Contents: Foreword. Author’s preface. I. Introduction: structure of insects; development and life-history; classification and nomenclature; zoogeography. II. Diptera: structure; life-history; classification; key to families of Diptera; key to blood-sucking flies. III. Diptera: Nematocera except mosquitoes: Tipulidae—Crane flies; Psychodidae--Moth flies; Chiro-Nomidae—Gnats; Ceratopogonidae—Biting midges; Simuliidae-Black flies; Anisopodidae—Window gnats. IV. Diptera—Brachycera: Tabanidae—horse flies; Rhagionidae—Snipe flies; Sceno-Pinidae—Window flies. V. Diptera—Cyclorrhapha: Phoridae; Syrphidae—Hover flies; Drosophilidae—small fruit flies; Chloropidae—Eye flies; Sepsidae; Piophilidae—Cheese Skipper; Gasterophilidae—Horse bots; Muscidae—House flies, etc.; Calliphoridae—Blow flies, etc.; Oestridae—Warble flies; Pupipara—Louse flies; Myiasis; Maggots in food. VI. Diptera—mosquitoes: Examination of mosquitoes; Culicini: Culex fatigans, Aedes aegypti, A. Scutellaris-group, A. albopictus, key to the genera; Anophelini: keys to Old World species, malaria carrying species, distribution and literature. VII. Other insects: Orthoptera—Cockroaches; Anoplura—Lice; Hemiptera—Bugs; Lepidoptera—Butterflies ad Moths; Coleoptera—Beetles; Hymenoptera—Ants, Bees and Wasps. VIII. Suctoria—Fleas/Karl Jordan: Keys to sub-families; notes on genera and species. IX. Arachnida/R.J. Whittock: Scorpiones—Scorpions; Araneae—Spiders; Acarina—Mites and Ticks. X. Pentastomida, etc.: Pentastomida—Tongue worms; Myriapoda—Millipedes and Centipedes; Crustacea.—Crabs, etc. Appendix: collecting and preserving insects. Index.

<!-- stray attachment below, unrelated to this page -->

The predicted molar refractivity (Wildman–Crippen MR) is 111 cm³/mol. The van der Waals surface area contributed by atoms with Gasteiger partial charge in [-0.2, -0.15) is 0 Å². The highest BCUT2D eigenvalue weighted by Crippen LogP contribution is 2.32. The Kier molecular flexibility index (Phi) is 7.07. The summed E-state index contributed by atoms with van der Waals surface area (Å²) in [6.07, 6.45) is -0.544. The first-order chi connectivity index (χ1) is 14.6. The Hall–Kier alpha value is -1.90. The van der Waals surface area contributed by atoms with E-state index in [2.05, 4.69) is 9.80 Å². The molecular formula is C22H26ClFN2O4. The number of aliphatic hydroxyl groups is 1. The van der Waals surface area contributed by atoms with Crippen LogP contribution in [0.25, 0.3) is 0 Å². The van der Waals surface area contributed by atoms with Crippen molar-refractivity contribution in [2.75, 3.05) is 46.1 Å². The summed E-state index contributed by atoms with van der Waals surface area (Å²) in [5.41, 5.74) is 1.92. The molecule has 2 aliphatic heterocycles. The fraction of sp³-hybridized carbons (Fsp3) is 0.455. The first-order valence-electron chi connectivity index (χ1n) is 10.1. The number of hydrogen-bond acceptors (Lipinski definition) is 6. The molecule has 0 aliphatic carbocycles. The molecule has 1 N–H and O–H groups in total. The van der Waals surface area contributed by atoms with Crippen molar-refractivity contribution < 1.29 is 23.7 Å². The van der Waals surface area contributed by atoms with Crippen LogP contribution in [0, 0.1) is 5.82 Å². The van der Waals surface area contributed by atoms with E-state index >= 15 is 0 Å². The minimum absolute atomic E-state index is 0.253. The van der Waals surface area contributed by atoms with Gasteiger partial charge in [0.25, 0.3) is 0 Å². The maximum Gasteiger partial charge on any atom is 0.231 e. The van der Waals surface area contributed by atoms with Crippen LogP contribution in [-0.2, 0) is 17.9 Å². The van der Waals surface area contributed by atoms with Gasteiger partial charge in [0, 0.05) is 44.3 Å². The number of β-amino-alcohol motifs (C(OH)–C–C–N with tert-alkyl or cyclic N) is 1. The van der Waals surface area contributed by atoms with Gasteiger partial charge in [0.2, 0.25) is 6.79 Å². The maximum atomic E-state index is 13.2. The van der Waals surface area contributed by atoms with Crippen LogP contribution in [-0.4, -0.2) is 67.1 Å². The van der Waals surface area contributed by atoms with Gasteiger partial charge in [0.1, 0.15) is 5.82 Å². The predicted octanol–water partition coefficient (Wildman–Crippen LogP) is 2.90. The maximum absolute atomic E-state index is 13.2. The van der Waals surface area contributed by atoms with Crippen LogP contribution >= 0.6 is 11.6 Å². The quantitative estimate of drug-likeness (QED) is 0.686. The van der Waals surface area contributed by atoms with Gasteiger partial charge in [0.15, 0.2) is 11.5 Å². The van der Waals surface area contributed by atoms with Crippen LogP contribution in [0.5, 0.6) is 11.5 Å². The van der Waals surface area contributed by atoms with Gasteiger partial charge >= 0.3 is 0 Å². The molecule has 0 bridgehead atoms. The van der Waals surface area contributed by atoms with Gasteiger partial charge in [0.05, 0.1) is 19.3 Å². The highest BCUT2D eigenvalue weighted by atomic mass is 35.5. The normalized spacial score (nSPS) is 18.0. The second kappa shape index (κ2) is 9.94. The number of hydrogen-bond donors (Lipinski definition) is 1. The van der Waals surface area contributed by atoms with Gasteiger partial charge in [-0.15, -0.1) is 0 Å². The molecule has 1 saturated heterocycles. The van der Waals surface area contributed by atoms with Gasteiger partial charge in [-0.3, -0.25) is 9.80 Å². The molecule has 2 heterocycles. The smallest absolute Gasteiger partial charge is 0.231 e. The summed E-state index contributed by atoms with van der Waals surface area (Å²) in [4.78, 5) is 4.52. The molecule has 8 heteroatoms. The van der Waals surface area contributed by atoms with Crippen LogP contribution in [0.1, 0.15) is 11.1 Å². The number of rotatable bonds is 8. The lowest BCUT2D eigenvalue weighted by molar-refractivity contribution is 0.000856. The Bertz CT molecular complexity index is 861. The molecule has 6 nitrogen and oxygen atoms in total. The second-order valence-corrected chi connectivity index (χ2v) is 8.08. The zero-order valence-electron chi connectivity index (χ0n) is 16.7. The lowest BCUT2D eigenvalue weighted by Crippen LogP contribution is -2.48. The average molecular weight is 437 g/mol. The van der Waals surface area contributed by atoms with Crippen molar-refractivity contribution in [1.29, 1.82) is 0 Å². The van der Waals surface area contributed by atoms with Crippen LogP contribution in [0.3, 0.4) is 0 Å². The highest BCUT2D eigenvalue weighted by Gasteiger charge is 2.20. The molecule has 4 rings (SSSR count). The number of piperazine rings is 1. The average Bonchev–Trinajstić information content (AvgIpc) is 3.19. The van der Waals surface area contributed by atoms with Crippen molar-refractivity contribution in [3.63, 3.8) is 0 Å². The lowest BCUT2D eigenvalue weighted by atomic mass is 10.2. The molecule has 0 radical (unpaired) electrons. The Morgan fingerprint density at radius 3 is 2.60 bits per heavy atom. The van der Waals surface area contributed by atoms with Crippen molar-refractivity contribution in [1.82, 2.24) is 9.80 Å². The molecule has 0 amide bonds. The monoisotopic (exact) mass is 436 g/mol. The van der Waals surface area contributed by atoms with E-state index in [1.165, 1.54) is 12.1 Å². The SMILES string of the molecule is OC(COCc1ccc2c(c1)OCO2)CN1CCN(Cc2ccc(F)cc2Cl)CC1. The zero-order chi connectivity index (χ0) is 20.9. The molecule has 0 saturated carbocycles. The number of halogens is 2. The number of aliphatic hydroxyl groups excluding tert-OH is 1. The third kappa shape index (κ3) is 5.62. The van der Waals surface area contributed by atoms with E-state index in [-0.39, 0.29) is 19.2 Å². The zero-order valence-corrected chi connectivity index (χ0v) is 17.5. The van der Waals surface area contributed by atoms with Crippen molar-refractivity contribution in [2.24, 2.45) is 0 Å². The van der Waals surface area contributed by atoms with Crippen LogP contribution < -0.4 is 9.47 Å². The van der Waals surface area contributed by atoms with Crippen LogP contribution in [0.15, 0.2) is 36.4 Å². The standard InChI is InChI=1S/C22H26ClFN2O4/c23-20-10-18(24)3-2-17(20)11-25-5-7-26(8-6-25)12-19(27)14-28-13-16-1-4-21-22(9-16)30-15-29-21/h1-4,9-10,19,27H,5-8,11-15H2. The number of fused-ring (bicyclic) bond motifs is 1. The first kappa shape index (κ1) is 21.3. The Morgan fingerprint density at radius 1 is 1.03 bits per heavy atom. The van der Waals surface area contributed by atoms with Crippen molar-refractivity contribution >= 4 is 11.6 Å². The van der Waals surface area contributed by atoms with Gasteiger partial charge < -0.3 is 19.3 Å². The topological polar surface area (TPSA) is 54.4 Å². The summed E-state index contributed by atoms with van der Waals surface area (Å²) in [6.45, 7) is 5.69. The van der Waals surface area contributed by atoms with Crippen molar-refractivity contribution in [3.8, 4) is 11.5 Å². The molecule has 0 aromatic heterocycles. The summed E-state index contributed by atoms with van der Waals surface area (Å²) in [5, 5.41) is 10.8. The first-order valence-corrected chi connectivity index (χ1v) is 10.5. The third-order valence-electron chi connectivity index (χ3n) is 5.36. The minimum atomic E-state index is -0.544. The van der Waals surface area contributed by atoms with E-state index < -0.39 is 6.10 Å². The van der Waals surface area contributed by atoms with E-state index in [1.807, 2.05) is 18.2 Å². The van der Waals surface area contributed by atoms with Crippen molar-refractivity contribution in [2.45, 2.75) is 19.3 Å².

"The book deals with the identification of old world arthropods of known medical importance. New world species have been excluded except when for the shake of completeness passing reference is made to some particularly important species which should be within the general knowledge of anyone interested in the subject of medical entomology.
Quantitative analyses of insect populations and their impact on man have led the medical entomologists into the field of epidemiology, and he may therefore be regarded as taking in this particular sphere, a part in the development of preventive medicine.
The work has been undertaken by the author, who has been at pains to limit his text to matter which is essential to the accurate determination of the species, and a bare mention of the diseases with which they are associated. Every effort has also been made to present the subject in the simplest possible way. However, certain general aspects of the subject are outlined briefly and wherever possible fully labelled figures have been interested in the text to provide information on the morphology of the more important insects and other arthropods discussed." (jacket)